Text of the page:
Everyman by Philip Roth
Everyman by Philip Roth
Manliness by Harvey C. Mansfield
The Afterlife by Donald Antrim
The Judgment of Paris: The Revolutionary Decade That Gave the World Impressionism by Ross King
Ernest Meissonier: Master in His Genre by Constance Cain Hungerford
The Gospel of Judas from Codex Tchacos edited by Rodolphe Kasser, Marvin Meyer, and Gregor Wurst
Heat: An Amateur’s Adventures as Kitchen Slave, Line Cook, Pasta-Maker, and Apprentice to a Dante-Quoting Butcher in Tuscany by Bill Buford
My Life in France by Julia Child, with Alex Prud'homme
Jean-Jacques Rousseau: Restless Genius by Leo Damrosch
American Theocracy: The Peril and Politics of Radical Religion, Oil, and Borrowed Money in the 21st Century by Kevin Phillips
Shooting Star: The Brief Arc of Joe McCarthy by Tom Wicker
The Costa Rica Reader: History, Culture, Politics edited by Steven Palmer and Iván Molina
Foreign Investment, Development, and Globalization: Can Costa Rica Become Ireland? by Eva Paus
La Miel de los Mudos, y Otros Cuentos Ticos de Ciencia Ficción by Iván Molina Jiménez
American Gospel: God, the Founding Fathers, and the Making of a Nation by Jon Meacham
The Faiths of the Founding Fathers by David L. Holmes
Daniel Mendelsohn’s reviews and essays on literary and cultural subjects appear frequently in The New York Review of Books and The New Yorker. He is the author, most recently, of the collection Waiting for the Barbarians: Essays from the Classics to Pop Culture, which was a finalist for the 2012 National Book Critics Circle Award and runner-up for the 2013 PEN Diamonstein-Spielvogel Award for the Art of the Essay. His other books include two memoirs, a translation of the complete works of C.P. Cavafy, and a study of Greek tragedy, Gender and the City in Euripides’ Political Plays. He teaches at Bard College.
Garry Wills is Professor of History Emeritus at Northwestern. His study of Abraham Lincoln, Lincoln at Gettysburg: The Words That Remade America, was awarded the Pulitzer Prize in 1993. His latest book, Why Priests? A Failed Tradition, was published in February 2013.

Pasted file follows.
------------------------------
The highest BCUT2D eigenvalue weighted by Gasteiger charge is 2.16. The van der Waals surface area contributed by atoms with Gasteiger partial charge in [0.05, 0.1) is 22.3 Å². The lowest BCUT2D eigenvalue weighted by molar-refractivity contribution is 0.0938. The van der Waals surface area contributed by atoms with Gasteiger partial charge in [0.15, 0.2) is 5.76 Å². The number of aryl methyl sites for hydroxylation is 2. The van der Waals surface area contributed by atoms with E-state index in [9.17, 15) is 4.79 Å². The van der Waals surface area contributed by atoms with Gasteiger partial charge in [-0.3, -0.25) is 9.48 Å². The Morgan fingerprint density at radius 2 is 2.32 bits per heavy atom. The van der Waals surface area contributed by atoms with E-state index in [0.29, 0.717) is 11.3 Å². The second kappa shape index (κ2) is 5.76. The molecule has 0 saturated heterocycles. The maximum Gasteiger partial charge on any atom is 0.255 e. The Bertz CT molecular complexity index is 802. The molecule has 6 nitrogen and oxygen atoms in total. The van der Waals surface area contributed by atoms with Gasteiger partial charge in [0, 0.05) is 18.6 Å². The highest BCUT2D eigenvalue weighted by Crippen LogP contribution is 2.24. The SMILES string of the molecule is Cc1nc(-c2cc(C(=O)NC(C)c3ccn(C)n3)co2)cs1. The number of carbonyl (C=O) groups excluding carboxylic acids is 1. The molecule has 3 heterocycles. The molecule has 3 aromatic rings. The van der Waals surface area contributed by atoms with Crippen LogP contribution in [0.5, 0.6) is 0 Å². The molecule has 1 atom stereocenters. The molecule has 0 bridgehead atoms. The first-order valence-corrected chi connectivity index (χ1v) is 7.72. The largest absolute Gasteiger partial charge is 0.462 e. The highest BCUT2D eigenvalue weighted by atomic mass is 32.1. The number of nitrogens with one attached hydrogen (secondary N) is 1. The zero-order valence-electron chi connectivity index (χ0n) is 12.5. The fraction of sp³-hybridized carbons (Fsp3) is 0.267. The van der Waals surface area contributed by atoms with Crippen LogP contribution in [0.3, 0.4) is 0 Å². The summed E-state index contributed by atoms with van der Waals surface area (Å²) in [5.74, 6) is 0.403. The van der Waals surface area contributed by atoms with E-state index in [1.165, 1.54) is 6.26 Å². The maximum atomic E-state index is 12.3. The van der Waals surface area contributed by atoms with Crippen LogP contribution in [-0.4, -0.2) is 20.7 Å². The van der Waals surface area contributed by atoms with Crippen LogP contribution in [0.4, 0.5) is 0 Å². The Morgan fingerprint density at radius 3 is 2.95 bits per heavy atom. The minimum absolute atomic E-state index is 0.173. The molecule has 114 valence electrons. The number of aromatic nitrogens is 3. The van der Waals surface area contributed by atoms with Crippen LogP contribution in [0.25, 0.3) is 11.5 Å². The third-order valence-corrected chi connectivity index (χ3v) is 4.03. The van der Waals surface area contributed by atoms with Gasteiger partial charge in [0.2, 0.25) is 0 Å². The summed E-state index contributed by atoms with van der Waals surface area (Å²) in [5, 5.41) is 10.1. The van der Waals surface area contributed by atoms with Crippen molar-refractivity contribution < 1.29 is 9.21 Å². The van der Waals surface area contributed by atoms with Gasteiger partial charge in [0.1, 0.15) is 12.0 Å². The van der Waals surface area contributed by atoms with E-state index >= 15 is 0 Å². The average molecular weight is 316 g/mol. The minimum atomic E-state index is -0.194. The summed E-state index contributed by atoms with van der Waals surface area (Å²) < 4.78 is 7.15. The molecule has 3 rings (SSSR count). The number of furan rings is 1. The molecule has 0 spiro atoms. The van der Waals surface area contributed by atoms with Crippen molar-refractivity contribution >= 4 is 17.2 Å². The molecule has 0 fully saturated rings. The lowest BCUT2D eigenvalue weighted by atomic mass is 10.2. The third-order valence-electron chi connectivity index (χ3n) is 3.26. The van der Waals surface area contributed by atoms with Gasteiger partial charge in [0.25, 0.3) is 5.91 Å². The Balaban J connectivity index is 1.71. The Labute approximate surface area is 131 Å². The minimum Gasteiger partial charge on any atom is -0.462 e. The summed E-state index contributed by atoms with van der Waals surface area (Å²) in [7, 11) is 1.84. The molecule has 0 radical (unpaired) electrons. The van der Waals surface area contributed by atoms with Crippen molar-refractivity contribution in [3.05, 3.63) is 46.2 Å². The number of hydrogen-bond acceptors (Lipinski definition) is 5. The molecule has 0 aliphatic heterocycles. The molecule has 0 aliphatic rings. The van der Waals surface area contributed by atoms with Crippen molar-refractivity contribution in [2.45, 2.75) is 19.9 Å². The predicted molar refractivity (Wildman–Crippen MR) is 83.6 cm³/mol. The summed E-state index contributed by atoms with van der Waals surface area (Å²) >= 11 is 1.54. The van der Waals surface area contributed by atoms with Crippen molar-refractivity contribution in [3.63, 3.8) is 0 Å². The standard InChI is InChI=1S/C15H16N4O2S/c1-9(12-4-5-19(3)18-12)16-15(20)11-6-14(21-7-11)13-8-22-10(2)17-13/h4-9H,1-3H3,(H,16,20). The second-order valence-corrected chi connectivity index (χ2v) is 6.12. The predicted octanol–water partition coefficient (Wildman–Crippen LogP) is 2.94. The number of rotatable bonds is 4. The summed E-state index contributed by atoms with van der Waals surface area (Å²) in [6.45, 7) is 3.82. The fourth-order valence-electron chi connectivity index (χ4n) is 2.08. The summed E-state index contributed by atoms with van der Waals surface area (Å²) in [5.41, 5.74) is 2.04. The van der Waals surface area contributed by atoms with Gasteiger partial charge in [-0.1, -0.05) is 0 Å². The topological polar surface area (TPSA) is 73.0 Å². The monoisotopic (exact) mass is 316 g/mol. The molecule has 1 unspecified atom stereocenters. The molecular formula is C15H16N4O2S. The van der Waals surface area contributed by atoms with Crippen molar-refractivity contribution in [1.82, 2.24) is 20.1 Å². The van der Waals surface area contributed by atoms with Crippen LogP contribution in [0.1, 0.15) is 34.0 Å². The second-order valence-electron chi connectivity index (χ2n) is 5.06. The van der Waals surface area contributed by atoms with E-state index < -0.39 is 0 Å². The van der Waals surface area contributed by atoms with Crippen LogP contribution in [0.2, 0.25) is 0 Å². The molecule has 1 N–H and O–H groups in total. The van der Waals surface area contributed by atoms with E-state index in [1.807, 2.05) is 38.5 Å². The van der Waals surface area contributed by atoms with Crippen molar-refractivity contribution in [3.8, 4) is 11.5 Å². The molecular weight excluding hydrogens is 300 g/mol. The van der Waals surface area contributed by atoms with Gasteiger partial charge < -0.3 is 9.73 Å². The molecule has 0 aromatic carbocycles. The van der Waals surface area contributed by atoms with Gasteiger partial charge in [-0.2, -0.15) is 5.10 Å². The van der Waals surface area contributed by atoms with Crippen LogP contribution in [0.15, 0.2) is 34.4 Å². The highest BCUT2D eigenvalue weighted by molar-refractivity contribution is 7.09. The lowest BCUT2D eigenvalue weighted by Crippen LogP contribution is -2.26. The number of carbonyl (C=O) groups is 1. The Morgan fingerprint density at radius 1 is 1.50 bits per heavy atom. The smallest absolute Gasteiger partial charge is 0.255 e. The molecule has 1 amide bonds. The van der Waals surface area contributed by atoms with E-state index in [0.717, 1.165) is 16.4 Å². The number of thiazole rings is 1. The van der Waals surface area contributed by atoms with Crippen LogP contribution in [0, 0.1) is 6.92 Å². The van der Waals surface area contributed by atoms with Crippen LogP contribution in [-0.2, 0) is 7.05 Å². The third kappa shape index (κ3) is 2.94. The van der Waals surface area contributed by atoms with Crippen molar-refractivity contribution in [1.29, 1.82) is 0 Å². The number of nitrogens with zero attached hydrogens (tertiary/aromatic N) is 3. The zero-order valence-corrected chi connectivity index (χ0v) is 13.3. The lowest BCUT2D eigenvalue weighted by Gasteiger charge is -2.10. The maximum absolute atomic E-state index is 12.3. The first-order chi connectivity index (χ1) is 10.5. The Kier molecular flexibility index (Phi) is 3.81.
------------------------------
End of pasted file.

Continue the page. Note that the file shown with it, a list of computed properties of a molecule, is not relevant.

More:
Joan Acocella is a staff writer for The New Yorker. She is the author of Mark Morris, Creating Hysteria: Women and Multiple Personality Disorder, and Willa Cather and the Politics of Criticism. She also edited the recent, unexpurgated Diary of Vaslav Nijinsky. Her article in the May 23, 2013 issue is adapted from her introduction to a new edition of Isadora Duncan’s My Life, published in May 2013 by Liveright.
Robert L. Herbert, after a long career at Yale, is now Andrew W. Mellon Professor Emeritus of Humanities at Mount Holyoke. He is a member of the American Academy of Arts and Sciences and the American Philosophical Society, and has been named Officier dans l’Ordre des Arts et des Lettres by the French Government. Among his books are Impressionism: Art, Leisure and Parisian Society, Nature’s Workshop: Renoir’s Writings on the Decorative Arts, and Seurat: Drawings and Paintings. His most recent book is Seurat and the Making of La Grande Jatte.
Stephen Kinzer, a former New York Times bureau chief in Nicaragua, is a visiting fellow at the Watson Institute for International Studies at Brown. His new book is The Brothers: John Foster Dulles, Allen Dulles, and Their Secret World War. (December 2013)
Jeff Madrick writes an economics column for Harper’s Magazine, is editor of Challenge Magazine, and is director of the Rediscovering Government Initiative at the Roosevelt Institute. His most recent book is Age of Greed: The Triumph of Finance and the Decline of America.